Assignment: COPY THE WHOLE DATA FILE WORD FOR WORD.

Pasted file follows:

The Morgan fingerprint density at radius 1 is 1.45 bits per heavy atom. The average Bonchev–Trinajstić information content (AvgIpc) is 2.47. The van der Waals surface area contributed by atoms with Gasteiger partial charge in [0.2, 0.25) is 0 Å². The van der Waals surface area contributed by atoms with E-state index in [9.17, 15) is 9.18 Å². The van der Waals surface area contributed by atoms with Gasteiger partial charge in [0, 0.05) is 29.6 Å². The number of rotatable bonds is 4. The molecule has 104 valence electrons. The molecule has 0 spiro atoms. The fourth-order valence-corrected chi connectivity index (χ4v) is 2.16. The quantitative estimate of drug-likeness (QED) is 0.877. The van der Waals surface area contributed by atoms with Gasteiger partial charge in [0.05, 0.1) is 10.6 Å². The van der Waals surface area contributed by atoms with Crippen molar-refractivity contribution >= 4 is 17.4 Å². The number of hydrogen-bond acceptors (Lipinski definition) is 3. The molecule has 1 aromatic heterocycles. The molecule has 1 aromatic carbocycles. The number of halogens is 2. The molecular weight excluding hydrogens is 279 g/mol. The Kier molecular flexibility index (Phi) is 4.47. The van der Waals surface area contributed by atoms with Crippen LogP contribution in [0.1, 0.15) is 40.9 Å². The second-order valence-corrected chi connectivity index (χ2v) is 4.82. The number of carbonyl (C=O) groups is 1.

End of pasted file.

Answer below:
The Morgan fingerprint density at radius 1 is 1.45 bits per heavy atom. The average Bonchev–Trinajstić information content (AvgIpc) is 2.47. The van der Waals surface area contributed by atoms with Gasteiger partial charge in [0.2, 0.25) is 0 Å². The van der Waals surface area contributed by atoms with E-state index in [9.17, 15) is 9.18 Å². The van der Waals surface area contributed by atoms with Gasteiger partial charge in [0, 0.05) is 29.6 Å². The number of rotatable bonds is 4. The molecule has 104 valence electrons. The molecule has 0 spiro atoms. The fourth-order valence-corrected chi connectivity index (χ4v) is 2.16. The quantitative estimate of drug-likeness (QED) is 0.877. The van der Waals surface area contributed by atoms with Gasteiger partial charge in [0.05, 0.1) is 10.6 Å². The van der Waals surface area contributed by atoms with Crippen molar-refractivity contribution >= 4 is 17.4 Å². The number of hydrogen-bond acceptors (Lipinski definition) is 3. The molecule has 1 aromatic heterocycles. The molecule has 1 aromatic carbocycles. The number of halogens is 2. The molecular weight excluding hydrogens is 279 g/mol. The Kier molecular flexibility index (Phi) is 4.47. The van der Waals surface area contributed by atoms with Crippen LogP contribution in [0.1, 0.15) is 40.9 Å². The second-order valence-corrected chi connectivity index (χ2v) is 4.82. The number of carbonyl (C=O) groups is 1.